My fiancee and I parted ways at about 6:15 on February 5, after sharing dinner in the cafeteria together. I had a meeting in the library to attend at 7, and headed back to my room to watch a few minutes of the incoming results of “Super Tuesday” political primaries. It had already become very windy outside, and soon the tornado sirens were sounding throughout the men’s housing complex where I lived. As a lifelong West Tennessean, this was nothing new. I had been hearing these sirens all my life, and had frankly come to take a totally dismissive attitude toward them. However, this meant that all of the upstairs residents in our two-story complexes had to come downstairs until the sirens stopped sounding. Several other boys joined my roommates and me downstairs that night, trying to tune out the blaring sirens while we pulled for Mike Huckabee to get a big win that night for Southern Baptists at the polls. Close to seven, I received a text message telling me my meeting was cancelled.
I was standing in the doorway of my bedroom when suddenly, I felt an intense pressure building in the room like I had never before experienced, and for a moment, everything went completely still and silent. The electricity immediately failed, and the large glass windows in our apartment exploded all at once, cutting and covering the six or seven guys in my living room. I was knocked to the gound as the whole building felt like it had been rocked by a violent blow. An angry gust of wind blasted its way into our apartment, blowing dirt and debris into my face, and carrying objects of various sizes in from the outside with a crash. The force was so great that it was difficult to stand back up. A few feet behind me, my bed was being sucked out the window. As the wind relentlessly poured into our room, I remember distinctly recognizing the possibility that a heavy chair or something else from the outside could blow in and kill someone in its path.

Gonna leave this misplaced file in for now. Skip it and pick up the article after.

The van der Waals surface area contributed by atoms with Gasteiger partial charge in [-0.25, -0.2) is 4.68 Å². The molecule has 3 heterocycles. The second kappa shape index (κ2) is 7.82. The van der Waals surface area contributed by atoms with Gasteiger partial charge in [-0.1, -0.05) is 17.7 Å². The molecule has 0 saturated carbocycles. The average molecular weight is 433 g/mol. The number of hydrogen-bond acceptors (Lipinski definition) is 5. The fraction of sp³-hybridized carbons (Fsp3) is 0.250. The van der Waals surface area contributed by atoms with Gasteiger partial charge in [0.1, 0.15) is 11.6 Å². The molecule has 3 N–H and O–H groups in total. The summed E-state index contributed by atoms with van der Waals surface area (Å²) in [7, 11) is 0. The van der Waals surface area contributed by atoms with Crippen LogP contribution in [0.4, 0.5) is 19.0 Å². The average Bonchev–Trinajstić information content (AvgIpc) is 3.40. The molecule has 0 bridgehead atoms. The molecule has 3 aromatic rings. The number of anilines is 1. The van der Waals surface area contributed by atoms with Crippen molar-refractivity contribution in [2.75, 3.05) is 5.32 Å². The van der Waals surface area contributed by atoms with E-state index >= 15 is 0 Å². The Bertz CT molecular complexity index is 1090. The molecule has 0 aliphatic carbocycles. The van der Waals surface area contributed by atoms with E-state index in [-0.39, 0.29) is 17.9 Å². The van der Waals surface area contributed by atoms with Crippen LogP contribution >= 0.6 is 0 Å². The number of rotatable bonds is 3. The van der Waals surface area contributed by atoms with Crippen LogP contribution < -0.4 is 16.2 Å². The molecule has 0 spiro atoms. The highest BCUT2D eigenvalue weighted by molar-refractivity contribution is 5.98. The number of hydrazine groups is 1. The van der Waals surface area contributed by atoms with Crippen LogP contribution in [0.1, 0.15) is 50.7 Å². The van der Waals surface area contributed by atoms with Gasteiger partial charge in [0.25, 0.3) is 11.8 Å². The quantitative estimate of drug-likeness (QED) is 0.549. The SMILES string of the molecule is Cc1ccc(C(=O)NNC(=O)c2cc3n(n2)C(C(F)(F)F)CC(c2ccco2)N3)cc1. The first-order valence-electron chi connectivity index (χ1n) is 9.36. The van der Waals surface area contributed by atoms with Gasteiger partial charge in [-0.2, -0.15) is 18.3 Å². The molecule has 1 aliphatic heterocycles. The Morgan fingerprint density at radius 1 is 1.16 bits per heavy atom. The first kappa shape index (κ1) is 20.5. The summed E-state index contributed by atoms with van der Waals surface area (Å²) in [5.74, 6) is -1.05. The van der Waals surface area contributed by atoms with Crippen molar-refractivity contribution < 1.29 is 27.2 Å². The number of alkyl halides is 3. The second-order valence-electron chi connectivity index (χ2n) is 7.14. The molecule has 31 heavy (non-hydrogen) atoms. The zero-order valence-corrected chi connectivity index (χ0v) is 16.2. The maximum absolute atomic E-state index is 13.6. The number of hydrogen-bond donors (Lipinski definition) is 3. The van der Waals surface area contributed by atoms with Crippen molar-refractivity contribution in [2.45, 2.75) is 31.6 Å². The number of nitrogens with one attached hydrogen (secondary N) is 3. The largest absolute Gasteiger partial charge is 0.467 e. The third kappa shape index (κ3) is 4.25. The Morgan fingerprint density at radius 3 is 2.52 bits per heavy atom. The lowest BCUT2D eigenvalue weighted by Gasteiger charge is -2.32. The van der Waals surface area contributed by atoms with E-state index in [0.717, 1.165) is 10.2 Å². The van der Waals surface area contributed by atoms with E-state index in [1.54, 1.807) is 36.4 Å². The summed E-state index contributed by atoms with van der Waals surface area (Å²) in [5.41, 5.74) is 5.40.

The other young men occupying the room were screaming directions at one another to get to the bathroom for cover, and I was able to crawl my way inside to join them. Though I had not been hurt, almost all of them were bleeding from cuts on their arms and faces caused by the shards of glass that had once been the living room window behind their heads. The sight of blood oozing down the faces of my friends as we huddled there in the darkness had a remarkably sobering effect for me. Their eyes were wide with shock, our bodies were trembling with fear and a rush of adrenaline, but everyone was checking each other for injuries. The ceiling had begun to cave in on us, and water was pouring down from the severed pipes of the bathroom directly overhead. The wind continued to roar, and it felt as if a wrecking ball were outside, demolishing our building and everything else around it. As for hundreds of our fellow students at that moment, it began to register on some of our faces that we could very well be preparing to die together in that little bathroom. With these thoughts racing through our minds more quickly than we could grab hold of them, we asked my roommate Blake to pray.